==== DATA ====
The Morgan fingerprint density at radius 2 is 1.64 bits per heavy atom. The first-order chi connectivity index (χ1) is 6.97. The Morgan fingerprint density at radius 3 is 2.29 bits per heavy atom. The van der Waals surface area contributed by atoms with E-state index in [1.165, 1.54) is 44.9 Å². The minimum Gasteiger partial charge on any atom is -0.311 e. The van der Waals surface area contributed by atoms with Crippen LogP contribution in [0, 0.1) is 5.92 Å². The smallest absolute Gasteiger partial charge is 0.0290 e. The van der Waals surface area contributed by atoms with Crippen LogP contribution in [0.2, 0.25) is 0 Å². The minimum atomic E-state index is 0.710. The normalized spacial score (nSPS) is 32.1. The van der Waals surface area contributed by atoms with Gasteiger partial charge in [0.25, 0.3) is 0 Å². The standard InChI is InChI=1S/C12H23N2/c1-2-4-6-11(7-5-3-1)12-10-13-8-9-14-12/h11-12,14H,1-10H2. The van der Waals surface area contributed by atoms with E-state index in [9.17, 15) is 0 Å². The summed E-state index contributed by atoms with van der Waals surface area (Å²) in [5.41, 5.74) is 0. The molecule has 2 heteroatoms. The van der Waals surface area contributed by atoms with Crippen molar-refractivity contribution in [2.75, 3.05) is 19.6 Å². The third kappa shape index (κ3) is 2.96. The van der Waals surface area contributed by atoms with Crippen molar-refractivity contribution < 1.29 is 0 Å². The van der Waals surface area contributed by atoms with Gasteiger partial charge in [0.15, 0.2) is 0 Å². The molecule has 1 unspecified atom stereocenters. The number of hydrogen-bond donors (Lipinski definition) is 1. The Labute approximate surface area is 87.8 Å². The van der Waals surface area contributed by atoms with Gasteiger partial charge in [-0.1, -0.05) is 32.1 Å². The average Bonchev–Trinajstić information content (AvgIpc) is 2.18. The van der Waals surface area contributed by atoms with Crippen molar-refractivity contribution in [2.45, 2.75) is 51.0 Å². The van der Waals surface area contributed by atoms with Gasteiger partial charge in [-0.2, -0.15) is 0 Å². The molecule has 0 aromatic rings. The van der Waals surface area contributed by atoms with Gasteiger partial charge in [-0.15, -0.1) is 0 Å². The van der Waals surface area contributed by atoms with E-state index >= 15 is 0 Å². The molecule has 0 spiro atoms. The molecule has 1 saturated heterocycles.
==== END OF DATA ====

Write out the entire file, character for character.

The Morgan fingerprint density at radius 2 is 1.64 bits per heavy atom. The first-order chi connectivity index (χ1) is 6.97. The Morgan fingerprint density at radius 3 is 2.29 bits per heavy atom. The van der Waals surface area contributed by atoms with E-state index in [1.165, 1.54) is 44.9 Å². The minimum Gasteiger partial charge on any atom is -0.311 e. The van der Waals surface area contributed by atoms with Crippen LogP contribution in [0, 0.1) is 5.92 Å². The smallest absolute Gasteiger partial charge is 0.0290 e. The van der Waals surface area contributed by atoms with Crippen LogP contribution in [0.2, 0.25) is 0 Å². The minimum atomic E-state index is 0.710. The normalized spacial score (nSPS) is 32.1. The van der Waals surface area contributed by atoms with Gasteiger partial charge in [0.25, 0.3) is 0 Å². The standard InChI is InChI=1S/C12H23N2/c1-2-4-6-11(7-5-3-1)12-10-13-8-9-14-12/h11-12,14H,1-10H2. The van der Waals surface area contributed by atoms with E-state index in [9.17, 15) is 0 Å². The summed E-state index contributed by atoms with van der Waals surface area (Å²) in [5.41, 5.74) is 0. The molecule has 2 heteroatoms. The van der Waals surface area contributed by atoms with Crippen molar-refractivity contribution in [2.75, 3.05) is 19.6 Å². The third kappa shape index (κ3) is 2.96. The van der Waals surface area contributed by atoms with Crippen molar-refractivity contribution < 1.29 is 0 Å². The van der Waals surface area contributed by atoms with Gasteiger partial charge in [0.15, 0.2) is 0 Å². The molecule has 1 unspecified atom stereocenters. The number of hydrogen-bond donors (Lipinski definition) is 1. The Labute approximate surface area is 87.8 Å². The van der Waals surface area contributed by atoms with Gasteiger partial charge in [-0.1, -0.05) is 32.1 Å². The average Bonchev–Trinajstić information content (AvgIpc) is 2.18. The van der Waals surface area contributed by atoms with Crippen molar-refractivity contribution in [2.45, 2.75) is 51.0 Å². The van der Waals surface area contributed by atoms with Gasteiger partial charge in [-0.2, -0.15) is 0 Å². The molecule has 0 aromatic rings. The van der Waals surface area contributed by atoms with Gasteiger partial charge in [-0.15, -0.1) is 0 Å². The van der Waals surface area contributed by atoms with E-state index >= 15 is 0 Å². The molecule has 0 spiro atoms. The molecule has 1 saturated heterocycles.